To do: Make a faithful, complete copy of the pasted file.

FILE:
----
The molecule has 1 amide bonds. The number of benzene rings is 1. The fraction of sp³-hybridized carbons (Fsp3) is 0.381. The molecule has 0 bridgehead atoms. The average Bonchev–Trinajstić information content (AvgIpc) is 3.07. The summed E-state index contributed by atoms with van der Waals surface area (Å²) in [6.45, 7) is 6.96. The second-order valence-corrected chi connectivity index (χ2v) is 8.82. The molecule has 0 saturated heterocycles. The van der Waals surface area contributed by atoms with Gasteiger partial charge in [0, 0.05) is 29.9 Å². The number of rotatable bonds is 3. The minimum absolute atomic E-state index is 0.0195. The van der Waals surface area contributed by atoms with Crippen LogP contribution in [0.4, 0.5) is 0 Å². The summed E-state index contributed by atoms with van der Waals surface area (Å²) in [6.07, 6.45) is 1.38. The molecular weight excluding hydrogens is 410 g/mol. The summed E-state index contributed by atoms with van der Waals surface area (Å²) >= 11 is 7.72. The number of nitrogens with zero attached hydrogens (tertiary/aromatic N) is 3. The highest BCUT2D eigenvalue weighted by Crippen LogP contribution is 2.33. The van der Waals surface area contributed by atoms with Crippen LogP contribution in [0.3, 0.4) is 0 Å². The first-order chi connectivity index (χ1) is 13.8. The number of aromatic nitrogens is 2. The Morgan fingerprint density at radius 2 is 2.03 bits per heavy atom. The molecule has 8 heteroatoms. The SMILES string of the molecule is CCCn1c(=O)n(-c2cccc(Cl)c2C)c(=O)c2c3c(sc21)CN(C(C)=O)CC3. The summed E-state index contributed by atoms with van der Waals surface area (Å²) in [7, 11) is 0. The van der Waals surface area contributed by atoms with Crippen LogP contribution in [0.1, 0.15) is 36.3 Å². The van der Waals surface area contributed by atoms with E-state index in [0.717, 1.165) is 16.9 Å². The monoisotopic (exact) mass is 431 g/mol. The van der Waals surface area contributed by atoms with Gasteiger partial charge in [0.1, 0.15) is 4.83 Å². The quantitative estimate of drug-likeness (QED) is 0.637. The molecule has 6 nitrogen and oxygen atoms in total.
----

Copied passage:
The molecule has 1 amide bonds. The number of benzene rings is 1. The fraction of sp³-hybridized carbons (Fsp3) is 0.381. The molecule has 0 bridgehead atoms. The average Bonchev–Trinajstić information content (AvgIpc) is 3.07. The summed E-state index contributed by atoms with van der Waals surface area (Å²) in [6.45, 7) is 6.96. The second-order valence-corrected chi connectivity index (χ2v) is 8.82. The molecule has 0 saturated heterocycles. The van der Waals surface area contributed by atoms with Gasteiger partial charge in [0, 0.05) is 29.9 Å². The number of rotatable bonds is 3. The minimum absolute atomic E-state index is 0.0195. The van der Waals surface area contributed by atoms with Crippen LogP contribution in [0.4, 0.5) is 0 Å². The summed E-state index contributed by atoms with van der Waals surface area (Å²) in [6.07, 6.45) is 1.38. The molecular weight excluding hydrogens is 410 g/mol. The summed E-state index contributed by atoms with van der Waals surface area (Å²) >= 11 is 7.72. The number of nitrogens with zero attached hydrogens (tertiary/aromatic N) is 3. The highest BCUT2D eigenvalue weighted by Crippen LogP contribution is 2.33. The van der Waals surface area contributed by atoms with Crippen LogP contribution in [0.3, 0.4) is 0 Å². The first-order chi connectivity index (χ1) is 13.8. The number of aromatic nitrogens is 2. The Morgan fingerprint density at radius 2 is 2.03 bits per heavy atom. The molecule has 8 heteroatoms. The SMILES string of the molecule is CCCn1c(=O)n(-c2cccc(Cl)c2C)c(=O)c2c3c(sc21)CN(C(C)=O)CC3. The summed E-state index contributed by atoms with van der Waals surface area (Å²) in [7, 11) is 0. The van der Waals surface area contributed by atoms with Crippen LogP contribution in [0.1, 0.15) is 36.3 Å². The van der Waals surface area contributed by atoms with E-state index in [0.717, 1.165) is 16.9 Å². The monoisotopic (exact) mass is 431 g/mol. The van der Waals surface area contributed by atoms with Gasteiger partial charge in [0.1, 0.15) is 4.83 Å². The quantitative estimate of drug-likeness (QED) is 0.637. The molecule has 6 nitrogen and oxygen atoms in total.